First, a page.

Lori and Bill Manly saw their first Honda car at the factory in Suzuka, Japan, in 1967. They’d won a trip to Japan from American Honda, a commendation for the sales volume at their eight-year-old motorcycle dealership, Honda of Santa Rosa, an hour north of San Francisco. “We sold a lot of motorcycles,” says Lori Manly, now 88.
The car, the Honda N360, was unlike anything on American roads. It weighed just over 1000 pounds. It had a transversely mounted, air-cooled, two-cylinder alloy engine under its tiny hood, driving the front wheels through a four-speed manual transmission. It had wheelbarrow-sized 10-inch wheels. It took nearly 20 seconds to accelerate to 60 mph. With just 118 inches of vehicle between its chromed bumpers, it was three-and-a-half feet shorter than a VW Beetle. In fact, it was a foot shorter than the wheelbase of a contemporary Cadillac Coupe DeVille.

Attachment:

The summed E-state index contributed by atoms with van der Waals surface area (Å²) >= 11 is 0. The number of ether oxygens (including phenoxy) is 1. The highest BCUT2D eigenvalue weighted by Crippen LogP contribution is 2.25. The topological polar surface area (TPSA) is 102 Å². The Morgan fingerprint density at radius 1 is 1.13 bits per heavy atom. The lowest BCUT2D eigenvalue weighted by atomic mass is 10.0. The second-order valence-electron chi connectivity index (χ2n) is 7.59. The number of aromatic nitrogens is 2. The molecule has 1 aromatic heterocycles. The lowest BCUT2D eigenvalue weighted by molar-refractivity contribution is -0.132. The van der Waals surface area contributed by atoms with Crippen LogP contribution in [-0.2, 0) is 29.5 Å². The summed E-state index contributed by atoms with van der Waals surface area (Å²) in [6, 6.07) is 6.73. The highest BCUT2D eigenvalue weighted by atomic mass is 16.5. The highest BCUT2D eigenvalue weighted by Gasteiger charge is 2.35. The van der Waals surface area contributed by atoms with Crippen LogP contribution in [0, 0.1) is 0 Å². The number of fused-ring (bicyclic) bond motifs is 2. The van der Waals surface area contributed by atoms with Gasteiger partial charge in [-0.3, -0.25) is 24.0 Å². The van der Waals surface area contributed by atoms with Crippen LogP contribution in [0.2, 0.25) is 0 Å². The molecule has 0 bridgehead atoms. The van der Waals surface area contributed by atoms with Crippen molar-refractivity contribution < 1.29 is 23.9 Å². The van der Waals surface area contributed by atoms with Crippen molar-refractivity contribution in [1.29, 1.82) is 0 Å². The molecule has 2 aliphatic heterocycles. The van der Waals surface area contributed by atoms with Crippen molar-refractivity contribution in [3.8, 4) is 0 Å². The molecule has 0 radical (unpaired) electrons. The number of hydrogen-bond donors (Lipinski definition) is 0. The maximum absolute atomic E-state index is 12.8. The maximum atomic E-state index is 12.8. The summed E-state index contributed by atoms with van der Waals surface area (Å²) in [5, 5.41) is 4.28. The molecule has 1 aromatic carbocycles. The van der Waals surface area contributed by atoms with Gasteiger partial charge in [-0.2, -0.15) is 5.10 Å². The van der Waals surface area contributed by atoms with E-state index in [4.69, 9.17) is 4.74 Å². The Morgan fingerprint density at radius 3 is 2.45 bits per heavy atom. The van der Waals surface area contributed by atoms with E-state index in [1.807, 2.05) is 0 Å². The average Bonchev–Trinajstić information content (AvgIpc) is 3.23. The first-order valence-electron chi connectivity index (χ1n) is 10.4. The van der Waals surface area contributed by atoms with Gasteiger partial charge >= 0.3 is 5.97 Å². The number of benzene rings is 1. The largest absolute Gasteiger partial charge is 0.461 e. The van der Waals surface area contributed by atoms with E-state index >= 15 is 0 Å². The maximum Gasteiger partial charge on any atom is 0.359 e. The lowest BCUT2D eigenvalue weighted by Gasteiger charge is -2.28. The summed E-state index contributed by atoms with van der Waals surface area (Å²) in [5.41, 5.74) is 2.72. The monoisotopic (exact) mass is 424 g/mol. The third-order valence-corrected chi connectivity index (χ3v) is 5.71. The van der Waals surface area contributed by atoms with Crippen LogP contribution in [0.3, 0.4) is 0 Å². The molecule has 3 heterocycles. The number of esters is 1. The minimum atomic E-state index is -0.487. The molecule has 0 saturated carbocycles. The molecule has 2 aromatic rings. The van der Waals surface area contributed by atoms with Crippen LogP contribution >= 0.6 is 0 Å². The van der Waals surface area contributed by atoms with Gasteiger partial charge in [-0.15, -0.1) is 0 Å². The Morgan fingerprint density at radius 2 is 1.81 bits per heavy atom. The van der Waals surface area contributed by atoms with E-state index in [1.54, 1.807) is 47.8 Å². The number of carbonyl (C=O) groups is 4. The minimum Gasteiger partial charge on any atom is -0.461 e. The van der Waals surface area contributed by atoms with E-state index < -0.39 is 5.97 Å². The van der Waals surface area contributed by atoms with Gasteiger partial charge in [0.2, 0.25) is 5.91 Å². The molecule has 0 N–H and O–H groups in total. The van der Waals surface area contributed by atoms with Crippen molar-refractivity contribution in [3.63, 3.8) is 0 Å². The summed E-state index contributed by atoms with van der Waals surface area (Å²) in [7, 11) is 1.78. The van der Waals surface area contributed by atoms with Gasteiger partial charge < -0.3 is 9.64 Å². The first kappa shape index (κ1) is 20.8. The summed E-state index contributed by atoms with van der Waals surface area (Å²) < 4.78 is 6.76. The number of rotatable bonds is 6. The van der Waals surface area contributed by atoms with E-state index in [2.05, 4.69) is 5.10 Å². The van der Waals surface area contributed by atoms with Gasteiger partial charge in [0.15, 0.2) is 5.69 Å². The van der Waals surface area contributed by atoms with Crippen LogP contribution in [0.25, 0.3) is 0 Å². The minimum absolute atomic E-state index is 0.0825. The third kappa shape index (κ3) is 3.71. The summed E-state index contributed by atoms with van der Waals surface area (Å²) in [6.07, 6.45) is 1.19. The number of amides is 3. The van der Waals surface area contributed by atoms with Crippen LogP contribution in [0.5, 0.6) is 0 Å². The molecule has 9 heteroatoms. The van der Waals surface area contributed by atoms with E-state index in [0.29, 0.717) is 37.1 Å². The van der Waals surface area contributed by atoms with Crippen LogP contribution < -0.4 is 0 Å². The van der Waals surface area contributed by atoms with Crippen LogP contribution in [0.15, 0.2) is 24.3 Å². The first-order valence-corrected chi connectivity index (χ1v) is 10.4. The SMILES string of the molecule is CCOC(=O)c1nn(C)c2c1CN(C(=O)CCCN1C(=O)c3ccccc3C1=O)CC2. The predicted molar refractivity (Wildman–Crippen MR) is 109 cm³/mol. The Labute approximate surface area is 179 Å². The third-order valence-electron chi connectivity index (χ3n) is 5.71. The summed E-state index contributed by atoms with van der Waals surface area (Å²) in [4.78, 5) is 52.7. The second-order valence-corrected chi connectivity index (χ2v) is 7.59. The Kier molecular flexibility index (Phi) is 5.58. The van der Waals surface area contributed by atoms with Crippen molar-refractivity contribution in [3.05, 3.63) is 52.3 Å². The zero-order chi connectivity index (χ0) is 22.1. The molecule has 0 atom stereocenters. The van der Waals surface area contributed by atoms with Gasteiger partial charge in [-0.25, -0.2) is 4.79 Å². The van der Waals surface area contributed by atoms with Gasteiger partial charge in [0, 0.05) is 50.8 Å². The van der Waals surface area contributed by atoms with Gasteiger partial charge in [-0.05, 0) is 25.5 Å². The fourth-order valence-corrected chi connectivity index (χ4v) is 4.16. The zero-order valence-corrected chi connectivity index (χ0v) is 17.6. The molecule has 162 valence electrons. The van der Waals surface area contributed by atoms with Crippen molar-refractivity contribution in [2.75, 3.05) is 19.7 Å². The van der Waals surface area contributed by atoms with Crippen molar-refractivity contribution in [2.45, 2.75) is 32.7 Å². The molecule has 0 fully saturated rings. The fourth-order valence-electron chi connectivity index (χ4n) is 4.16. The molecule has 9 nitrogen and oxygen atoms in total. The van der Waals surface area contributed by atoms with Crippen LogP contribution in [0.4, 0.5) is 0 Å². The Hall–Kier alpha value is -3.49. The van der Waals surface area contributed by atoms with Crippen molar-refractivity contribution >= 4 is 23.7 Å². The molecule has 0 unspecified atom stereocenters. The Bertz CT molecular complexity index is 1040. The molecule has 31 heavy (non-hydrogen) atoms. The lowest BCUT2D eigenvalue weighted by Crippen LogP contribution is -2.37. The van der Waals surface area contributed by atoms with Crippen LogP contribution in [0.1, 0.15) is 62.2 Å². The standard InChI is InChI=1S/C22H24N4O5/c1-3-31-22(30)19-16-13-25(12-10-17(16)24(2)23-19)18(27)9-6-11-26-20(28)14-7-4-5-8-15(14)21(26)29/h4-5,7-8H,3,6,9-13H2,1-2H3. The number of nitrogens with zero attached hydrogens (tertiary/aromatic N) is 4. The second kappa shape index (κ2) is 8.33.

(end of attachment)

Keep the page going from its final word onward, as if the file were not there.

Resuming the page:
Continue Reading on Road and Track